# Intrinsic relations between two solutions

Recently I've encountered a problem stated as follows:
A smooth bowl has the shape of a paraboloid. The equation of the cross-section with the $$(x, z)$$-plane is $$x^2= 2R_Az$$, where $$R_A$$ is the curvature radius at point $$A$$. One releases at a point with height $$z=h$$ a point mass with an initial velocity equal to $$0$$. What is in this case the magnitude of the force exerted by the particle on the bowl when it passes point $$A$$? Neglect air friction.

I've come up with two solutions to this problem, one needs some naive knowledge of curvatures and one doesn't:

Solution #1: By Law of conservation of energy, we have $$mgh=\frac{mv_A^2}{2}$$ Hence $$v_A^2=2gh$$ Since the mass experiences a centripedal force pointing towards the centre of curvature at point $$A$$, we have ( N is the contact force ): $$N-mg=\frac{mv_A^2}{R_A}$$ Therefore $$N=mg(1+\frac{2h}{R_A})$$

Solution #2: The displacement vector of the particle is $$\vec{s}(t)=x(t)\vec{i}+\frac{1}{2R_A}x^2(t)\vec{k}$$ (where $${x(t)}$$ is the horizontal displacement) Therefore the acceleration is $$\vec{a}(t)=\frac{d^2\vec{s}}{dt^2}=\ddot{x}(t)\vec{i}+\frac{1}{R_A}\Big(\dot{x}^2(t)+x(t)\ddot{x}(t)\Big)\vec{k}$$ At point $$A$$, $$\ddot{x}(t)=0$$, Therefore $$\vec{a}=\frac{1}{R_A}\dot{x}^2(t)=\frac{v_A^2}{R_A}$$ Hence both of my solutions give the same value of acceleration and hence the same results. My questions are: Is there a rigorous explanation to the validity of my first solution? Is it just a coincidence that the acceleration at $$A$$ is identical to the centripetal force related to the curvature circle? Are there any "intrinsic links" between the two solutions? Thanks in advance.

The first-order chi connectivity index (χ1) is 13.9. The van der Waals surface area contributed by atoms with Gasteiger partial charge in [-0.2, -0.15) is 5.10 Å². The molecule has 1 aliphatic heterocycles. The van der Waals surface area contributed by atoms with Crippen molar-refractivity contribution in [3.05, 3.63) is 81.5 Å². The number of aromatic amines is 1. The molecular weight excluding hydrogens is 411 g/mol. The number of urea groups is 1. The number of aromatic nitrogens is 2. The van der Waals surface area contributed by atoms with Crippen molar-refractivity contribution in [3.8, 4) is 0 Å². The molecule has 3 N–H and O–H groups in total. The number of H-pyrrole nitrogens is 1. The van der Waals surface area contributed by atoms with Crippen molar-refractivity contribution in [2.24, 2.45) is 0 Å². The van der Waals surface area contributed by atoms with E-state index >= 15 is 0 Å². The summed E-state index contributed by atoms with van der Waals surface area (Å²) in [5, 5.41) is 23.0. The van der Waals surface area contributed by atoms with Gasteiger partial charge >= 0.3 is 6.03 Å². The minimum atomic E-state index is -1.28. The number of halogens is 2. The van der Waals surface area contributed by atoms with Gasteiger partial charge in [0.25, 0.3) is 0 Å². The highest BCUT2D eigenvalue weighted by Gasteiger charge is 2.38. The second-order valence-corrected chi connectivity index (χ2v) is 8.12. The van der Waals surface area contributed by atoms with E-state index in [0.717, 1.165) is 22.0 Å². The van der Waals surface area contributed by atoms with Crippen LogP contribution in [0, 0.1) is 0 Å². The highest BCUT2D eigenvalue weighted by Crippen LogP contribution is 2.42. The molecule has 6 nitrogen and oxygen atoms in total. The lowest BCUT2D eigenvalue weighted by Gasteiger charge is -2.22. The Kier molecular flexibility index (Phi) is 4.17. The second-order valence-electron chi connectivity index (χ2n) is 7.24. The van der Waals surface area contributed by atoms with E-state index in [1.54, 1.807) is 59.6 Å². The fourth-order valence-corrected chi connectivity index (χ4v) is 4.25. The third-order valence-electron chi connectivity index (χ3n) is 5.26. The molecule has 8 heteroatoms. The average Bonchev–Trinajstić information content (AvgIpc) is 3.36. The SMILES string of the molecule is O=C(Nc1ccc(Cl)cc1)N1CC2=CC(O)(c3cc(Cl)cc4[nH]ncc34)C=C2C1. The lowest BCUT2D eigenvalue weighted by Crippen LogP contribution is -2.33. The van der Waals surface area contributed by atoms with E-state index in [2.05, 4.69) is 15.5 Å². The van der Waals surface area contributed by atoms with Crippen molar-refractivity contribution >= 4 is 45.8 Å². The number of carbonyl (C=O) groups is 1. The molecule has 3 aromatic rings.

In your first solution, you have assumed that the centripetal acceleration is $$v^2$$/R (based on what you know about circular motion). In the second, you have shown that, in this situation, the vertical acceleration is $$v^2$$/R at point A.